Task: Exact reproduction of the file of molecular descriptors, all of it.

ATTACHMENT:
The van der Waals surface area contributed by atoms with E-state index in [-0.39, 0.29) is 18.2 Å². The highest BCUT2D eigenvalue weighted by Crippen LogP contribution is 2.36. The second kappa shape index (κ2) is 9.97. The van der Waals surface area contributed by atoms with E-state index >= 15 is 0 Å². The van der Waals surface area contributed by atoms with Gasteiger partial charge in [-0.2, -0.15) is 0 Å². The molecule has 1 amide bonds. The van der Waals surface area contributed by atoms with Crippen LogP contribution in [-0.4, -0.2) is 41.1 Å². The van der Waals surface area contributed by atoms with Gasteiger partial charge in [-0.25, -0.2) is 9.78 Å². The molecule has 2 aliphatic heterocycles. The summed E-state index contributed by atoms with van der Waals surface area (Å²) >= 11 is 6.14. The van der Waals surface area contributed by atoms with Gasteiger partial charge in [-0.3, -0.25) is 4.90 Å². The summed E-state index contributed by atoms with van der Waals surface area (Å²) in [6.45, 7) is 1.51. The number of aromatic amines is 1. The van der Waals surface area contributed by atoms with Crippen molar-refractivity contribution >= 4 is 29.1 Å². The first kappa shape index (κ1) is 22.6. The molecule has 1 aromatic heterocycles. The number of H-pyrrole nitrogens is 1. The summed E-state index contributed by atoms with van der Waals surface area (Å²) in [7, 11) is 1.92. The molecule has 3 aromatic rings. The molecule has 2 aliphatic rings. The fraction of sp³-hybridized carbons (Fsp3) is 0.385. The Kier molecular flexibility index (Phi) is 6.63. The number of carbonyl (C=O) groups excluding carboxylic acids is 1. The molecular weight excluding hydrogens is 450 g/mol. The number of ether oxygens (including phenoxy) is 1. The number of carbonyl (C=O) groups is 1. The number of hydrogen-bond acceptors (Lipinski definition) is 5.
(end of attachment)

The van der Waals surface area contributed by atoms with E-state index in [-0.39, 0.29) is 18.2 Å². The highest BCUT2D eigenvalue weighted by Crippen LogP contribution is 2.36. The second kappa shape index (κ2) is 9.97. The van der Waals surface area contributed by atoms with E-state index >= 15 is 0 Å². The van der Waals surface area contributed by atoms with Gasteiger partial charge in [-0.2, -0.15) is 0 Å². The molecule has 1 amide bonds. The van der Waals surface area contributed by atoms with Crippen LogP contribution in [-0.4, -0.2) is 41.1 Å². The van der Waals surface area contributed by atoms with Gasteiger partial charge in [-0.25, -0.2) is 9.78 Å². The molecule has 2 aliphatic heterocycles. The summed E-state index contributed by atoms with van der Waals surface area (Å²) >= 11 is 6.14. The van der Waals surface area contributed by atoms with Gasteiger partial charge in [-0.3, -0.25) is 4.90 Å². The summed E-state index contributed by atoms with van der Waals surface area (Å²) in [6.45, 7) is 1.51. The number of aromatic amines is 1. The van der Waals surface area contributed by atoms with Crippen molar-refractivity contribution >= 4 is 29.1 Å². The first kappa shape index (κ1) is 22.6. The molecule has 1 aromatic heterocycles. The number of H-pyrrole nitrogens is 1. The summed E-state index contributed by atoms with van der Waals surface area (Å²) in [7, 11) is 1.92. The molecule has 3 aromatic rings. The molecule has 2 aliphatic rings. The fraction of sp³-hybridized carbons (Fsp3) is 0.385. The Kier molecular flexibility index (Phi) is 6.63. The number of carbonyl (C=O) groups excluding carboxylic acids is 1. The molecular weight excluding hydrogens is 450 g/mol. The number of ether oxygens (including phenoxy) is 1. The number of carbonyl (C=O) groups is 1. The number of hydrogen-bond acceptors (Lipinski definition) is 5.